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Acute Pulmonary Edema (APE): Management

by Sharon Bord, MD
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    00:01 You know, due to the presenting acuity of these patients, often times we treat and evaluate simultaneously.

    00:07 So this is the patient who you’re gonna wanna try and get the history from.

    00:10 The history might need to be obtained from the medical record, from the paramedics, from a family member.

    00:16 And while you’re doing all that and you’re listening to the patient’s lungs and you may hear rales and crackles on the lung exam, you’re also gonna wanna be treating the patient so all of this is happening at the same time.

    00:29 Often times, the medics will pickup these patients and they’ll start them on noninvasive positive pressure ventilation.

    00:35 So this is either continuous positive airway pressure or bilevel positive airway pressure and what that does is that again helps to recruit more lung tissue.

    00:44 The other thing that it does is it creates positive pressure in the lungs when the patient inhales and what that does is it helps expand the alveoli and the alveoli are necessary for air exchange.

    00:57 So when you expand the alveoli and the fluid leaves the alveoli and goes back into the capillaries, that patient is gonna have decrease in their shortness of breath.

    01:07 Now, noninvasive positive pressure ventilation has uses increased greatly over the last 10-15 years, and has really decreased the amount of intubations that we have to had to perform for these patients.

    01:21 Sometimes, the paramedics will put these patients on CPAP before they get to the emergency department and by the time they get in they’re gonna look wonderful, they’re gonna look great, they’re gonna be very turned around within that short period of time.

    01:33 Like I mentioned initially, these patients can turn around very, very, quickly.

    01:37 Nitrates are the next thing that you wanna be thinking about and reaching for.

    01:42 So nitrates are like nitroglycerin, is the main one that we use.

    01:47 Nitroglycerin comes in a couple of different dosage forms.

    01:50 So one of it is that you can do sublingual nitroglycerin and that’s the pill that’s also sometimes used if your patient is complaining of chest pain.

    01:57 You can put that underneath the patient’s tongue.

    02:00 The other form of nitroglycerin that can be given is given generally when a patient arrives in the emergency department and that’s IV nitroglycerin.

    02:09 This is one of the situations where you’re gonna open up your Epocrates or whatever dosage app you have on your phone and it’s gonna tell you to start out with a very low dose.

    02:19 In this situation, when someone has flash pulmonary edema, often times what we like to do is we like to start out in a higher dose to somewhere along lines of 400 micrograms a minute and as the patient gets better and gets the treatment, that medication can be titrated down.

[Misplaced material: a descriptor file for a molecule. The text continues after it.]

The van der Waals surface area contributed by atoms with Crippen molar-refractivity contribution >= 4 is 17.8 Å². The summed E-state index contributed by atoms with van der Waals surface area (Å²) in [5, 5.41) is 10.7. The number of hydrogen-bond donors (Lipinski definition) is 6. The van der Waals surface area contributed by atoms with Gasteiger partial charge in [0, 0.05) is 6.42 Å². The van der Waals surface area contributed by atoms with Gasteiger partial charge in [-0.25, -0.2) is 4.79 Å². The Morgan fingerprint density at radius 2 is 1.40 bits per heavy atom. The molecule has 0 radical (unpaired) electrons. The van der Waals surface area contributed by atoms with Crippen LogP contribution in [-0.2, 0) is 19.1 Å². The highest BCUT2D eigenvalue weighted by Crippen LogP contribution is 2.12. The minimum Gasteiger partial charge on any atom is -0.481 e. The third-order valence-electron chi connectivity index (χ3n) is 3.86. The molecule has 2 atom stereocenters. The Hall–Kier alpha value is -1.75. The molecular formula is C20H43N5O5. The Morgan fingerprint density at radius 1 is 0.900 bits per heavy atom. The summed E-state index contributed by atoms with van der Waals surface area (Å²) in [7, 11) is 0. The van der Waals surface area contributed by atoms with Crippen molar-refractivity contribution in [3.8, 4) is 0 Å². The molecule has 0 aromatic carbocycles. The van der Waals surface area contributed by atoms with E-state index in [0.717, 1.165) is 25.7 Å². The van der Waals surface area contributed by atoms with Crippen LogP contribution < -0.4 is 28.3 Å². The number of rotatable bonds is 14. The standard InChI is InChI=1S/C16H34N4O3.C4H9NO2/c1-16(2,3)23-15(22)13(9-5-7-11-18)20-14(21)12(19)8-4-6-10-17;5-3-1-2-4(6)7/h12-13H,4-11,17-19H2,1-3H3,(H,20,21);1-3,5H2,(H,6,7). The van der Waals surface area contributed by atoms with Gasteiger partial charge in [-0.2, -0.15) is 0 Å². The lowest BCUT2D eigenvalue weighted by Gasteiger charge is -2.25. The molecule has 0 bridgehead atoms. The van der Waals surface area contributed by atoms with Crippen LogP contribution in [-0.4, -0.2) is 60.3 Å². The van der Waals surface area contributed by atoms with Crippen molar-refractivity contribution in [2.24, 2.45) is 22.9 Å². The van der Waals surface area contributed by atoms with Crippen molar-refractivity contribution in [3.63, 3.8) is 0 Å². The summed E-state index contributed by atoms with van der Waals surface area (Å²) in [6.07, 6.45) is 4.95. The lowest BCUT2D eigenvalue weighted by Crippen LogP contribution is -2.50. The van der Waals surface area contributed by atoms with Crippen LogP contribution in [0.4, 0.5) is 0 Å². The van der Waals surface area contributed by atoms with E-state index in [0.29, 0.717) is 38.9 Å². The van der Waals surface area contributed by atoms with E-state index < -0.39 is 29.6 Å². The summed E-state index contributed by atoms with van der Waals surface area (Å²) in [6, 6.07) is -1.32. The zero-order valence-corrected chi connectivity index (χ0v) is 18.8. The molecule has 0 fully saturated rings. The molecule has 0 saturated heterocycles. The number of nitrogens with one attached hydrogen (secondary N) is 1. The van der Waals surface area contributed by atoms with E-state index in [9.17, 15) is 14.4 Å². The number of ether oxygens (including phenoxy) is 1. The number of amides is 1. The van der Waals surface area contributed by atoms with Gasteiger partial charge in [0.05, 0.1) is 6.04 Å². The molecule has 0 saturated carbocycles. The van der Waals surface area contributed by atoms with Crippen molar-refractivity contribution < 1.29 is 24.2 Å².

02:34 Now nitrates can lower the blood pressure significantly and often times these patients have very elevated blood pressures so nitrates can help dilate the blood vessels and improve breathing and also can help with blood pressure lowering as well.

    02:49 The other form of nitrates for a less critically ill patient would be nitrates that you can put on the skin that’s commonly known as nitro paste.

    02:59 So you put it on a little card and the patient puts that on their skin.

    03:02 Be careful if you’re doing that not to get any on your skin because it could potentially drop your blood pressure and make you pass out.

    03:09 The diuretics are the last piece of the puzzle here.

    03:13 Now, I wanna stress that you wanna do these other things first so you wanna do your noninvasive ventilation, you wanna do your nitrates and then you wanna be thinking about your diuretics.

    03:22 Now, the reason for this is because those other two treatments take place very, very quickly and you will see effects very quickly from those treatments.

    03:31 For diuresis, it does take a little bit more time to take effect.

    03:34 When you’re dong diuresis for the most part you’re gonna be reaching for Furosemide first and when you’re reaching for that medication you wanna start out with a higher dose so you wanna start out, generally, with between 40 to 80 milligrams of Furosemide.

    03:48 Again, it’s gonna take a little bit of time to work, but you wanna get it on board after he gets those other medications within the patient or you get the other treatments for the patient.


    About the Lecture

    The lecture Acute Pulmonary Edema (APE): Management by Sharon Bord, MD is from the course Respiratory Emergencies.


    Included Quiz Questions

    1. Its effect takes time to manifest
    2. Many patients are allergic to diuretics
    3. It requires special training to be administered
    4. It is not readily available
    5. Patients must be observed closely upon administration
    1. Epinephrine
    2. Oral nitroglycerin
    3. Furosemide
    4. CPAP
    5. Nitropaste

    Author of lecture Acute Pulmonary Edema (APE): Management

     Sharon Bord, MD

    Sharon Bord, MD


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